Günter Grabher (Source: Grabher Group)
There are approx. 36,300 publicly managed bridges in Austria. 43 % of these were built between 1960 and 1990, a situation that is comparable throughout Western Europe. Increasing traffic loads, increased durability problems and changes in standardization pose great challenges to maintainers, engineers and construction companies alike. The question arises as to how a safe and stable traffic network can continue to be guaranteed in the future.
In the meantime, a group of embroidery manufacturers
and members of the Smart Textiles Platform Austria also addressed this issue more than 5 years ago. That textile concrete with carbon grid reinforcements can offer potential was known from various successful research projects, especially from Germany. Especially in bridge remediation, however, not only carbon grid structures are needed, but also arch and stabilization structures with different arrangements of radii and fiber strands in order to be able to replicate all load cases and load profiles of a bridge. Of all textile processes, only embroidery technology offers the possibilities to meet these requirements.
After initial rudimentary self-experiments with embroidered carbon structures and concrete, it very quickly became clear to the development group that successful development would hardly be possible without scientific support. A partner was found in the Department of “Solid and Bridge Construction” at the University of Innsbruck/Austria to generate the foundations for the industrialization of embroidered textile concrete structures in funded research projects.
The research efforts ended in a granted patent (EP3684985A1) for the production of these special textile reinforcement structures, which is the basis for the first pilot project for the remediation of a large bridge in Austria (Damüls) with textile concrete.
Durable and high-performance reinforcement, a very low design deadweight and installation by means of field-tested construction sequences are the particular advantages of this development.
However, there is still no set of rules for this construction method in Austria or worldwide. Therefore, the use of these pilot applications is an essential milestone for the future of textile concrete in widespread application.
The starting point was a required individual approval
by destructive bulk testing at the TU Dresden, the stitched carbon reinforcement for the approval was thereby manufactured by RAC GmbH (riedmann advanced composite), Lustenau/Austria.
This was followed by the next steps: Bridge investigation, static recalculation, concept development, investigations on small and large component tests, cost estimation, life cycle costing and risk management by identifying opportunities and threats. Furthermore, a comparison of variants with a conventionally steel-reinforced shotcrete layer was developed.
This 5-year preliminary work formed the basis for the decision of the Vorarlberg state government to approve the use of textile concrete for transverse force and torsion reinforcement of a plate girder bridge, and also to commission it for the remediation.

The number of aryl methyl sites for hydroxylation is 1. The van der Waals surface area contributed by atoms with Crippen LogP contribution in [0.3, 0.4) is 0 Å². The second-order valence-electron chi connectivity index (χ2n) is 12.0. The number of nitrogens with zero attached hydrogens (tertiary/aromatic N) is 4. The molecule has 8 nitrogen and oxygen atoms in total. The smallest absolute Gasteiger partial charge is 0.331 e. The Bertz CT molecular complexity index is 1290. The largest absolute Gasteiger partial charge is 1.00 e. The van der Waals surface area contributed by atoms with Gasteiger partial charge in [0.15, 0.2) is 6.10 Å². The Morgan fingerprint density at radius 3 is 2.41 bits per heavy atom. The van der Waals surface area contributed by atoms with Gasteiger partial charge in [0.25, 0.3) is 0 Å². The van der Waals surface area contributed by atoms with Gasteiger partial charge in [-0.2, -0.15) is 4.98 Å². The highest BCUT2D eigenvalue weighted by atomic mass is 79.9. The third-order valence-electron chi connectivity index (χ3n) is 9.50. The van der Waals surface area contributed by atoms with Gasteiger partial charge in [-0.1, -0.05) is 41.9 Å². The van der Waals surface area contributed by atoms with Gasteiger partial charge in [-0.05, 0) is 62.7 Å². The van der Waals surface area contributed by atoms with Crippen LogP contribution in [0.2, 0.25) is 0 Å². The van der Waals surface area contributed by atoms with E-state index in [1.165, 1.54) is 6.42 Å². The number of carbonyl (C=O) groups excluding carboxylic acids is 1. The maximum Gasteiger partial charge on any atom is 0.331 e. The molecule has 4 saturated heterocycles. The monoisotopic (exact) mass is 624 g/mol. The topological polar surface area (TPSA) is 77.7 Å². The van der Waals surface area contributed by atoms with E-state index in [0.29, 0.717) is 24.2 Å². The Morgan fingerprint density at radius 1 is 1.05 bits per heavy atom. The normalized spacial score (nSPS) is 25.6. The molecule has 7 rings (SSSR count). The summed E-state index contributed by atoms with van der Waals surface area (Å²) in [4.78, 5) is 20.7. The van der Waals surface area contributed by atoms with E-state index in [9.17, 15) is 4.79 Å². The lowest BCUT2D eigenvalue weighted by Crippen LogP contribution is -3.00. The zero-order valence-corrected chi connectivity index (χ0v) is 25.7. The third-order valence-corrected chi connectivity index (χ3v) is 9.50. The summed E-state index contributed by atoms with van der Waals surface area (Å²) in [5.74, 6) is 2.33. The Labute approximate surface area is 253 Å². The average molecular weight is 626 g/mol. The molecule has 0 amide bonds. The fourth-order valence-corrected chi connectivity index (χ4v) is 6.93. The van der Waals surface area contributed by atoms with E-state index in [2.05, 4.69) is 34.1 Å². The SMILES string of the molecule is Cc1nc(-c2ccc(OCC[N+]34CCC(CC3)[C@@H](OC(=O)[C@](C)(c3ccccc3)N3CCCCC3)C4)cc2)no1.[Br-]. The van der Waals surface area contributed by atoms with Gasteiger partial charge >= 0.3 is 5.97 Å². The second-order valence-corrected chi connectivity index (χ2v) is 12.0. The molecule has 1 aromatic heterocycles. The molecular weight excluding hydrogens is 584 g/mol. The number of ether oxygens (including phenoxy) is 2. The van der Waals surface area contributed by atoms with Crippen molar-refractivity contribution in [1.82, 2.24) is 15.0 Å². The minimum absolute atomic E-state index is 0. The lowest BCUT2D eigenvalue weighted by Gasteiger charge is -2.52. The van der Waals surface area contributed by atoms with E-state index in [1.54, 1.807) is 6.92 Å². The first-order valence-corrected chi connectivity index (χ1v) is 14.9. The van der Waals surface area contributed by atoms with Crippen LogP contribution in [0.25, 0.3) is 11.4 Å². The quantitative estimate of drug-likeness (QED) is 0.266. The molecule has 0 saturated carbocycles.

The Krumbach Bridge in Vorarlberg
is a 3-span, longitudinally pre-stressed reinforced concrete bridge which was opened to traffic in 1983. It is an important connecting bridge for the tourist resort of Damüls in Vorarlberg. The decisive factor for the decision to remediate the bridge with textile-reinforced concrete was, of course, also the cost for the public authorities in the form of the Vorarlberg state government. For static reasons due to the increase in weight, a conventional remediation of the bridge would not have been possible. The alternative, apart from all the hardly soluble traffic obstructions, was to demolish and rebuild the bridge at a cost of approx. € 4 million or to remediate it with textile concrete at a cost of approx. € 2 million.
The bridge lies in a circular arc with a mean radius of 100 m and has a length of 120 m. Both edge spans, each with a span of 36 m, are designed with a 4-web plate girder cross-section. Currently, severe deformations and diagonal cracks are visible on the web surfaces. The aim is to carry out a remediation of the bridge that will allow a remaining service life of approx. 50 years. The concept to accommodate the deficiencies of the plate girders consists of 2-3 cm thin textile concrete U-shells, depending on the load. In addition, a textile concrete collar is continued over a length of 60 cm, laterally to the web faces, on the underside of the deck. In combination with an anchoring system consisting of an anchor plate and a composite anchor system, the final anchoring of the textile is thus made possible. The textile reinforcement structures consist of more than 300 different, form-fitted, partly curved carbon embroidery components. In total, over 6,000 m2 of these reinforcement structures are required for the remediation.
The installation of the textile concrete layer on site at the bridge will be carried out in layers, using the dense-phase wet-spraying method. Due to corona, the start of remediation has already been postponed several times, but will now start in May 2022 in 2 phases, and should be completed by October 2022.
Parallel to this, intensive research is currently
being carried out together with Dr. Wolfgang Fiel from the University of Vienna, V-trion textile research GmbH, the start-up Basalt+ GmbH and the Smart-Textiles Plattform Austria, and investors, into alternative possibilities of how the use of stitched basalt fibers as reinforcement structures in combination with clay could become a recyclable low-CO2 construction material of the future.